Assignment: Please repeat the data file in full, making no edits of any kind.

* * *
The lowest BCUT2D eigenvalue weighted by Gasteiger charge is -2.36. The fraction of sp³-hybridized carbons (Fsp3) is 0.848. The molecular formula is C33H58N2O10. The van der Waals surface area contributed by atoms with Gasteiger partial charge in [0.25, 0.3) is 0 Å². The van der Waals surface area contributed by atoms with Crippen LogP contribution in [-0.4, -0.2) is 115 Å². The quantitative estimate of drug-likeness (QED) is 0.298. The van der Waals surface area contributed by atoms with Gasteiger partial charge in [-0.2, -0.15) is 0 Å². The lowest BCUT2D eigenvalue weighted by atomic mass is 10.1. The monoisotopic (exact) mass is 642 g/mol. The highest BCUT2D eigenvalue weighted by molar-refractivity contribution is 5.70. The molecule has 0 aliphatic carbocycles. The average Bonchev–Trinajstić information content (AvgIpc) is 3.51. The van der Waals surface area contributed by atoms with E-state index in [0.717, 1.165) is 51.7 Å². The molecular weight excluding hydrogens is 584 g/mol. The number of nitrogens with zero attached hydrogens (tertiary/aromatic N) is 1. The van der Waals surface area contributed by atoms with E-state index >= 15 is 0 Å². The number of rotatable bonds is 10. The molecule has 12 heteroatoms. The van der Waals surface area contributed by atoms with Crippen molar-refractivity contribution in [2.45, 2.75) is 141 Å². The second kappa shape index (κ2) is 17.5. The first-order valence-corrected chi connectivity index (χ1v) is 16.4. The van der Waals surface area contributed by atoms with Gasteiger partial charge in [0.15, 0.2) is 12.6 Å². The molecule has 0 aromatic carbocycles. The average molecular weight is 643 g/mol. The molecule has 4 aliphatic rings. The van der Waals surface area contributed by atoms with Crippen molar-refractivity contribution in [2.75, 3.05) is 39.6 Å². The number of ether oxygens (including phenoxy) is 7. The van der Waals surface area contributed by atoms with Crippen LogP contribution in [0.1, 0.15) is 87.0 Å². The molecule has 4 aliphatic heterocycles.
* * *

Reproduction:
The lowest BCUT2D eigenvalue weighted by Gasteiger charge is -2.36. The fraction of sp³-hybridized carbons (Fsp3) is 0.848. The molecular formula is C33H58N2O10. The van der Waals surface area contributed by atoms with Gasteiger partial charge in [0.25, 0.3) is 0 Å². The van der Waals surface area contributed by atoms with Crippen LogP contribution in [-0.4, -0.2) is 115 Å². The quantitative estimate of drug-likeness (QED) is 0.298. The van der Waals surface area contributed by atoms with Gasteiger partial charge in [-0.2, -0.15) is 0 Å². The lowest BCUT2D eigenvalue weighted by atomic mass is 10.1. The monoisotopic (exact) mass is 642 g/mol. The highest BCUT2D eigenvalue weighted by molar-refractivity contribution is 5.70. The molecule has 0 aliphatic carbocycles. The average Bonchev–Trinajstić information content (AvgIpc) is 3.51. The van der Waals surface area contributed by atoms with E-state index in [0.717, 1.165) is 51.7 Å². The molecular weight excluding hydrogens is 584 g/mol. The number of nitrogens with zero attached hydrogens (tertiary/aromatic N) is 1. The van der Waals surface area contributed by atoms with E-state index >= 15 is 0 Å². The number of rotatable bonds is 10. The molecule has 12 heteroatoms. The van der Waals surface area contributed by atoms with Crippen molar-refractivity contribution in [2.45, 2.75) is 141 Å². The second kappa shape index (κ2) is 17.5. The first-order valence-corrected chi connectivity index (χ1v) is 16.4. The van der Waals surface area contributed by atoms with Gasteiger partial charge in [0.15, 0.2) is 12.6 Å². The molecule has 0 aromatic carbocycles. The average molecular weight is 643 g/mol. The molecule has 4 aliphatic rings. The van der Waals surface area contributed by atoms with Crippen molar-refractivity contribution in [2.75, 3.05) is 39.6 Å². The number of ether oxygens (including phenoxy) is 7. The van der Waals surface area contributed by atoms with Crippen LogP contribution in [0.1, 0.15) is 87.0 Å². The molecule has 4 aliphatic heterocycles.